Acoustic Rhinometry

Acoustic rhinometry is one of standard diagnostic tools in objective evaluation of nasal patency. It provides information on the geometry of nasal cavities by using acoustic waves (sound) generated by the device. Acoustic rhinometry can detect narrow points within the nose that may lead to nasal blockage. Acoustic rhinometry does not provide information on nasal respiratory function and does not measure breathing, like rhinomanometry. The acoustic rhinometer generates an acoustic wave which is transmitted through a tube into one nostril. The size and the pattern of the reflected sound waves provide information on the structure and dimensions of the nasal cavity, with the time delay of reflections correlating with the distance from the nostril. The conversion of echo measurements to nasal volume requires mathematical calculations and theoretical assumptions, which is done by the computer connected to the recording device. In a congested nose, or in the nose with nasal polyps or tumor, the narrowest points are located deeper in nasal cavity, and acoustic rhinometry can detect the position of this point, however, cannot differentiate what is the blocking factor.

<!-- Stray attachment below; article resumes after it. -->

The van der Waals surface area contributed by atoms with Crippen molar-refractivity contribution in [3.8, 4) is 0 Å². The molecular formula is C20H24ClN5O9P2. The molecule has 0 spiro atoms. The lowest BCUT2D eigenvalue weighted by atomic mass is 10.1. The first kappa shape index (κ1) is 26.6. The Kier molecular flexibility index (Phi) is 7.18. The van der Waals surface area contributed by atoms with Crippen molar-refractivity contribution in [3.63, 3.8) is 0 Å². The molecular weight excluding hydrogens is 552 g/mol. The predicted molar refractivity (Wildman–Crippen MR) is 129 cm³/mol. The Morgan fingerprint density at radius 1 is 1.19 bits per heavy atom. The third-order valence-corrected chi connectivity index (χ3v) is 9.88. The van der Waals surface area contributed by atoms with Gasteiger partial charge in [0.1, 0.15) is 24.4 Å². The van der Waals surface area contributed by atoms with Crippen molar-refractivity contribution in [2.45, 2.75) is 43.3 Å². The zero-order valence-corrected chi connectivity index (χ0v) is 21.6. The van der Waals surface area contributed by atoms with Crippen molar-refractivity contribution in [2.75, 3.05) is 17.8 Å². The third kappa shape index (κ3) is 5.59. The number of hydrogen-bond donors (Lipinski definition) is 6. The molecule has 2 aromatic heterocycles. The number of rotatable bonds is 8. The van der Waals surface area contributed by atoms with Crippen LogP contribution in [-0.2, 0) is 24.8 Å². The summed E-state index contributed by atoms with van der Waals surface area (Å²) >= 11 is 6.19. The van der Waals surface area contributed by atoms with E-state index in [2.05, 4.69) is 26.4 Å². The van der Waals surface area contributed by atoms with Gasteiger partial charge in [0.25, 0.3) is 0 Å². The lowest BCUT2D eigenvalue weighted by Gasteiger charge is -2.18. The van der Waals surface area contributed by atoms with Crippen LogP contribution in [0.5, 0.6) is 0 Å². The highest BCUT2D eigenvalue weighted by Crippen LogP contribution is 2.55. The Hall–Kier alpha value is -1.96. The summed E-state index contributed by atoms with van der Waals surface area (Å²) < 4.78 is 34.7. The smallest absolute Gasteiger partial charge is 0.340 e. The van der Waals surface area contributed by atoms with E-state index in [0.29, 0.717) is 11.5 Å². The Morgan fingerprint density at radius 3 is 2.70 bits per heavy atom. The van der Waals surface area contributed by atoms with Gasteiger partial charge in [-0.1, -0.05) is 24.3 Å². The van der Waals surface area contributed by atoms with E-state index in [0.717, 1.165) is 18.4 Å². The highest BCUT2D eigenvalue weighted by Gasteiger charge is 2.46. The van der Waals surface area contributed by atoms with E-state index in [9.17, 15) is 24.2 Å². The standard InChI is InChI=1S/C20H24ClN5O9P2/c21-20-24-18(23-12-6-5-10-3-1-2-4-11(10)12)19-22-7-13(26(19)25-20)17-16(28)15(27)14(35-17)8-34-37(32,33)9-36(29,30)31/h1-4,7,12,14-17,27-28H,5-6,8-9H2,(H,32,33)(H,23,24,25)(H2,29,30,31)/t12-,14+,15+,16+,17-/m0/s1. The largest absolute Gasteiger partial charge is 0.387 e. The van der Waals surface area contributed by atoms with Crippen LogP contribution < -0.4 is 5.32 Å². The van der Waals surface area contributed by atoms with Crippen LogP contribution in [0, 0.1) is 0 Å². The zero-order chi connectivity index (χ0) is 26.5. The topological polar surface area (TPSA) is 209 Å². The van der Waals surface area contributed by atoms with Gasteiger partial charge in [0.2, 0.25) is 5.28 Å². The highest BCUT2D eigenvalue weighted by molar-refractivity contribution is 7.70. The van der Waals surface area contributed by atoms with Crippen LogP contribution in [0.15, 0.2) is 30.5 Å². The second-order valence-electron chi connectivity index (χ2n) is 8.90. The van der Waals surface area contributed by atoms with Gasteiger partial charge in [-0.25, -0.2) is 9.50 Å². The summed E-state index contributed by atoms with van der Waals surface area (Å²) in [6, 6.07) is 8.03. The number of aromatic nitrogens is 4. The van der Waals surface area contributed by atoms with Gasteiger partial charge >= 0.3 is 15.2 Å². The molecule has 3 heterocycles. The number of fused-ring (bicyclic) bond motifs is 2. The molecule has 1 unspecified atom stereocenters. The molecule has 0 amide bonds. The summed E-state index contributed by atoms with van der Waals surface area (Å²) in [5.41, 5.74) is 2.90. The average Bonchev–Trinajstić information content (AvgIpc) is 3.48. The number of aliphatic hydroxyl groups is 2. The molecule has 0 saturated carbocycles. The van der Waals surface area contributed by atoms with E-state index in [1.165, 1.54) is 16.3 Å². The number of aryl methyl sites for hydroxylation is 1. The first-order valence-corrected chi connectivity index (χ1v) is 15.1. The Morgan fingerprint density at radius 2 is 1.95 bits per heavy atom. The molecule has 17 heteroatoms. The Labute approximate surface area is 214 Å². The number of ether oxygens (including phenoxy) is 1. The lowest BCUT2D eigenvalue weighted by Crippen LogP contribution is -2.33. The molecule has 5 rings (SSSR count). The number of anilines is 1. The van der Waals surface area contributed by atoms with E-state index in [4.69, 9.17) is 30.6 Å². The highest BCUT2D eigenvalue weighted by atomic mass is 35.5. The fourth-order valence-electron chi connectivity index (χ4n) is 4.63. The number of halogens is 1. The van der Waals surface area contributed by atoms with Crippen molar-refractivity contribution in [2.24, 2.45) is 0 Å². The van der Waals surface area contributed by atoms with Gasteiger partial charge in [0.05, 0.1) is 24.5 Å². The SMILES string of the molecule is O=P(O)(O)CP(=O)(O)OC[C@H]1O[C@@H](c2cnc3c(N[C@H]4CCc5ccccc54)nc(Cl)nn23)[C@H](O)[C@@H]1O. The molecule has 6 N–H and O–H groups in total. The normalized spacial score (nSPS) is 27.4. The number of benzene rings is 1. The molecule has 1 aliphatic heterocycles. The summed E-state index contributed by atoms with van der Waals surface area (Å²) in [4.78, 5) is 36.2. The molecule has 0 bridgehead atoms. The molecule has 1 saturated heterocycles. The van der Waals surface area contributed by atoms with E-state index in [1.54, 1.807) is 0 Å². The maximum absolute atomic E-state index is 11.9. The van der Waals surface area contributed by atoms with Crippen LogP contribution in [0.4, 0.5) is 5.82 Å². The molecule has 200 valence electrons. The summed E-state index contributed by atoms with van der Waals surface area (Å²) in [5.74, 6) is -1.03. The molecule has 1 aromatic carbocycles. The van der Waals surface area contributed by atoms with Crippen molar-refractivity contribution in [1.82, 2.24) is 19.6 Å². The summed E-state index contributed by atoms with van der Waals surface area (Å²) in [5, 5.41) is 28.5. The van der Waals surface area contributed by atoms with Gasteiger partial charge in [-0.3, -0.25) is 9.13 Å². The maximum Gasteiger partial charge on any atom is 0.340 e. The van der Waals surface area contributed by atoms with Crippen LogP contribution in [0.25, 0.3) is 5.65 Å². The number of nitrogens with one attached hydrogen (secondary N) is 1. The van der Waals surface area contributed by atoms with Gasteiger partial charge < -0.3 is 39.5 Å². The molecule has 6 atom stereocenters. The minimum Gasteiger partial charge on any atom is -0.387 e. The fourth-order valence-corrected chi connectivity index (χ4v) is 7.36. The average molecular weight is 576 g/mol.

It is an easy and non-painful procedure to perform. The patient sits in upright position, clears its’ nose and places the nosepiece into the nostril. Room where acoustic rhinometry is performed should be standardized in terms of temperature and humidity. Silence during measurement is essential. The nosepiece should fit the nostril, ensuring an airtight seal. Measurements are performed during breath holding.
When the measurements are performed before and after the application of a nasal decongestant spray, the differences in cross-sectional diameter of the nose can be attributed to nasal mucosal congestion. Data obtained after nasal decongestion allow the evaluation of anatomical factors influencing the cross-sectional diameter of the nose.
Acoustic rhinometry can be used also to check the impact of long-term medical treatment on nasal blockage due to rhinitis, rhinosinusitis or nasal polyps. It can measure the volume of nasal cavities helping in objective evaluation of nasal polyp size reduction after medical treatment. Specific challenge tests based on the application of allergen onto the nasal mucosa in the allergic patient may show extent of congestion by showing reduced nasal volume. However, it should be stated that acoustic rhinometry, as well as rhinomanometry data on nasal patency do not correlate well with patients’ subjective perception on nasal blockage.